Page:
Look: The world's first hydrogen-powered superyacht was unveiled at the Monaco Yacht Show.
- Sinot, a Dutch yacht-design company, unveiled a detailed model of what would be the world's first hydrogen-powered superyacht at the Monaco Yacht Show.
- The 367-foot vessel would be completely powered by liquid hydrogen and fuel-cell technology and emit only water.
- Aside from the technological innovations, the yacht would have all the lavish trappings of the typical luxury superyacht.
- Take a look at renderings of the futuristic, eco-conscious superyacht.
- Visit Business Insider's homepage for more stories.
A model of a 111 metre yacht designed to run on liquid hydrogen was unveiled last week at the Monaco Yacht Show, the world's biggest superyacht event, Forbes reported.
The detailed miniature model, presented by a Dutch firm called Sinot Yacht & Architecture Design, is just over 2 metres and showcases the innovative direction the superyacht industry is taking.
The watercraft, named Aqua, would be the first superyacht to run on liquid hydrogen and fuel-cell technology, Sinot said. The yacht's only emission would be water, and the system would depend on two 25 tonne vacuum-sealed tanks of liquid hydrogen stored at -252 degrees Celsius.
Beyond cutting-edge technology, the vessel would feature state-of-the-art design and amenities.
Here's a look at renderings of Aqua and an inside glimpse at the future of eco-conscious superyachting:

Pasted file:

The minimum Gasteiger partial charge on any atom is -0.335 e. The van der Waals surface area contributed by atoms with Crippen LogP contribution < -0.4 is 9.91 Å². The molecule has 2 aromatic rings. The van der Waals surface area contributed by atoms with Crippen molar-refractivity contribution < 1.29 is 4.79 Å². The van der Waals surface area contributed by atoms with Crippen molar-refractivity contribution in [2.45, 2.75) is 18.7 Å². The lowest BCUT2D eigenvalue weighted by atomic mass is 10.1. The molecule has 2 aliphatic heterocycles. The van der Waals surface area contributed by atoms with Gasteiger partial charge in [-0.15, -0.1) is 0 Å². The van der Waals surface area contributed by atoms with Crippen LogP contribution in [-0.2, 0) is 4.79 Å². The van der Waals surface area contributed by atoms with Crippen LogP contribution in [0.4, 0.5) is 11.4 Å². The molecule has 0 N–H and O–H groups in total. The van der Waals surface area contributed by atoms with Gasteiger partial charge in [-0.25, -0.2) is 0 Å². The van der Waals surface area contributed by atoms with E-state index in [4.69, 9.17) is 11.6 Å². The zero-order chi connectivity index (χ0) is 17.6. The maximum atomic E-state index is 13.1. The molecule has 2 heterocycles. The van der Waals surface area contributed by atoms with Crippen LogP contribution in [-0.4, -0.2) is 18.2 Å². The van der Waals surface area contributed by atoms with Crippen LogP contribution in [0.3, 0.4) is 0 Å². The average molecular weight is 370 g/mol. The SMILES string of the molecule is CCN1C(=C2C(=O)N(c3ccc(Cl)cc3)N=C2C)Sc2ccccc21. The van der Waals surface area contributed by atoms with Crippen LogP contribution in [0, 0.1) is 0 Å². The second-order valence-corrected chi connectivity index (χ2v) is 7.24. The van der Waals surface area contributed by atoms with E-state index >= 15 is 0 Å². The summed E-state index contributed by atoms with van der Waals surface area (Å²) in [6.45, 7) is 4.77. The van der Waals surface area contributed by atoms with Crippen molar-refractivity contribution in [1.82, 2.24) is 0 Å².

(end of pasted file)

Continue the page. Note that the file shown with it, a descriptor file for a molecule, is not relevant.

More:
Aqua, the 111 metre superyacht designed to run entirely on liquid hydrogen, would operate at a top speed of 17 knots and have a range of 3,750 nautical miles.
The technology depends on two 25 tonne, vacuum-sealed tanks that store liquid hydrogen at a cool -252 degrees Celsius. The tanks would be viewable through a glass panel at the base of a spiraling staircase at the center of the vessel.
The superyacht's futuristic looks aim to complement its eco-conscious, cutting-edge technology with the luxurious air of a typical superyacht, according to the designer.
The team at Sinot Yacht Architecture & Design spent 5 months designing Aqua. "Our challenge was to implement fully operational liquid hydrogen and fuel cells in a true superyacht that is not only groundbreaking in technology but also in design and aesthetics," the lead designer, Sander Sinot, said in a press release.
The exterior was inspired by the flow of ocean swells, resulting in curved exterior lines and glass band windows.
The 5 deck superyacht would accommodate 14 guests and 31 crew members.
It would have a master pavilion, two VIP staterooms, and 4 regular staterooms. All rooms would feature floor-to-ceiling windows and have a minimalistic, Japanese-inspired style.
Amenities would include a cascading infinity pool and extensive outdoor lounging space.
In addition to several casual indoor-outdoor entertaining spaces, the yacht would have a formal dining area that seats 14.
The superyacht would also have an expansive indoor health and wellness center featuring a gym, a hydro-massage room, and a yoga studio, reflecting the wealthy's growing interest in wellness as a status symbol.
And because superyacht owners love their toys, Aqua would also have carrying space for two 10 metre tenders and three Jet Skis.
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